This is what we did with our daughter’s lazy eye… Hope it gives other parents a better idea of what to expect if they think their child have lazy eyes.
Getting a referral
It is best to go to a specialist to have your child’s eyes checked.
You could go to the polyclinic to get a referral to KKH Children’s Eye Clinic or NUH. In my case, we brought DD2 to KKH. However, as the waiting time was too long – over 6 months – DH and myself decided to skip the polyclinic route and brought DD2 as a walk-in patient to KKH instead. Although the fees were much more expensive, since there were no subsidies, we decided to go ahead with it as we felt our daughter’s eyes were more important, and we did not want to delay treatment.
In any case, we were very happy with the services at KKH Children’s Eye Clinic. The specialist that we saw was Dr Sonal.
After the specialist saw DD2, she recommended that she had to go for eye patching. Her good eye is the left eye and the right eye is the lazy eye.
What is eye patching?
To correct the lazy eye, we had to patch the good eye (left eye). In other words, cover the good eye with an eye patch (which we bought at the pharmacy). DD2 had to wear the eye patch for 3 hours every day. This is on your own time, meaning you can patch her eye at home. No need to go to the doctor’s office or hospital for patching. DD2 wore it when she went to school and even to church.
Some of the kiddie eye patches come with stickers on them, so it entices the kids to wear them. We were fortunate that DD2 was very compliant and was agreeable to wear the eye patch without much fuss. In any case, she felt that she looked like Cyborg (one of the Teen Titans characters) and thought that she looked "cool" and "cute". So that really helps!!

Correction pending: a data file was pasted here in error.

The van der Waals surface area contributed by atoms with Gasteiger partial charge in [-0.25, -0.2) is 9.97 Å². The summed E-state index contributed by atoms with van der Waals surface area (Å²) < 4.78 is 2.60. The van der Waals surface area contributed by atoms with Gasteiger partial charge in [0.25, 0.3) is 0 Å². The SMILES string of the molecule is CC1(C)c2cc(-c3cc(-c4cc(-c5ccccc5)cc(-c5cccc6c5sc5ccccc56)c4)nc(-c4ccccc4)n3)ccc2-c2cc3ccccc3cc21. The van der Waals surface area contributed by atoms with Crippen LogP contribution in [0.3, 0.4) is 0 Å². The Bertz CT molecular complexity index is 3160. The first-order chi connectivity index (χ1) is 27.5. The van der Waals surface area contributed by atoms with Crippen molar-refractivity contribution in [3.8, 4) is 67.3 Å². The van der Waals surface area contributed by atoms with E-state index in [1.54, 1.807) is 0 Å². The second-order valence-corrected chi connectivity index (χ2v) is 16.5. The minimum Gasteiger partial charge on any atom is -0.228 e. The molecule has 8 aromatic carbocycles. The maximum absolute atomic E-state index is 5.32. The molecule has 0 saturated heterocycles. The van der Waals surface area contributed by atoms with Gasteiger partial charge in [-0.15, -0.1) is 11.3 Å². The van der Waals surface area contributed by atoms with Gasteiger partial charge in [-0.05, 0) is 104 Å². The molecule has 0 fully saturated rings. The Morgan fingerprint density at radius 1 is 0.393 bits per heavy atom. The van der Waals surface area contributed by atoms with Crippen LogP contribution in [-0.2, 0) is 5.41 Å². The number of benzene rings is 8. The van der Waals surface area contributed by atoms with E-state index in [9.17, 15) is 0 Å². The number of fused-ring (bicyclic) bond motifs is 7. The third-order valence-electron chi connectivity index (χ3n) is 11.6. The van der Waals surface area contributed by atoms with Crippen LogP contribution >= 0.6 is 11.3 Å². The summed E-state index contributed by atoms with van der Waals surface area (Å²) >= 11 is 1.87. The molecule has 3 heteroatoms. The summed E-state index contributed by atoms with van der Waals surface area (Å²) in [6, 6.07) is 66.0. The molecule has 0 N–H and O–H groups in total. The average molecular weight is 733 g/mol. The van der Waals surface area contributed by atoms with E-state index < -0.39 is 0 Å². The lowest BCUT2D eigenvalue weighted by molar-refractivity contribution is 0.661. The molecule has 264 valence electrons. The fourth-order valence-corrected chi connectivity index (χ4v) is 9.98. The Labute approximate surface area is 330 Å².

How long must the kid wear the eye patch?
This really depends on the doctor’s recommendation and advise. DD2 wore her eye patch 3 hours daily for about 2-3 years. I know, it’s a long time. But at the end of the day, it’s for her own good. The specialist that we saw is very strict about the kids wearing the eye patches. I have seen her reprimanding parents if they are not diligent in following her advise. Her view is that if we as parents don’t help the child, then how can the child get better.
So, on our part, DH and myself will diligently patch her eye on a daily basis. We even did that when we went overseas on holidays. As mentioned, DD2 is a very obedient girl, so that really helps a lot.
Any medication or eye exercises?
My DD2 did not need to take any medication and there were no eye exercises needed. But the doctor advised us to regulate her TV viewing time and computer games- don’t watch/play too much and don’t sit too near.
Any special diet or supplements?
In terms of diet or supplement, I did not give her anything special. The only thing I remember giving her the most was the wolfberry. I included that in her soup and porridge.
In the early stages – when we first saw the KKH specialist – I think we went to see the doctor every two months. Then, it became every 6 months. This went on for about 2-3 years. When DD2 was about 7 yo, then it became an annual check-up thereafter. I guess, how often the child sees the doctor is really on a case-by-case basis.
Whilst it was "troublesome" in the early stages – as my DH and myself took turns to take leave to bring her – we felt it was worth the trouble. Most importantly, DD2’s lazy eye was corrected.
I know the doctor that you went to mentioned that some kids’ lazy eye self-corrects. Personally, I’d go with the mother’s instinct. If you feel uneasy, then bring him to an eye specialist. If there is no cause for concern, then that’s really good news. But if something needs to be done, at least one can quickly go for early intervention.
Hope the above helps. Not to worry, lazy eye is nothing serious. But do get the proper diagnosis.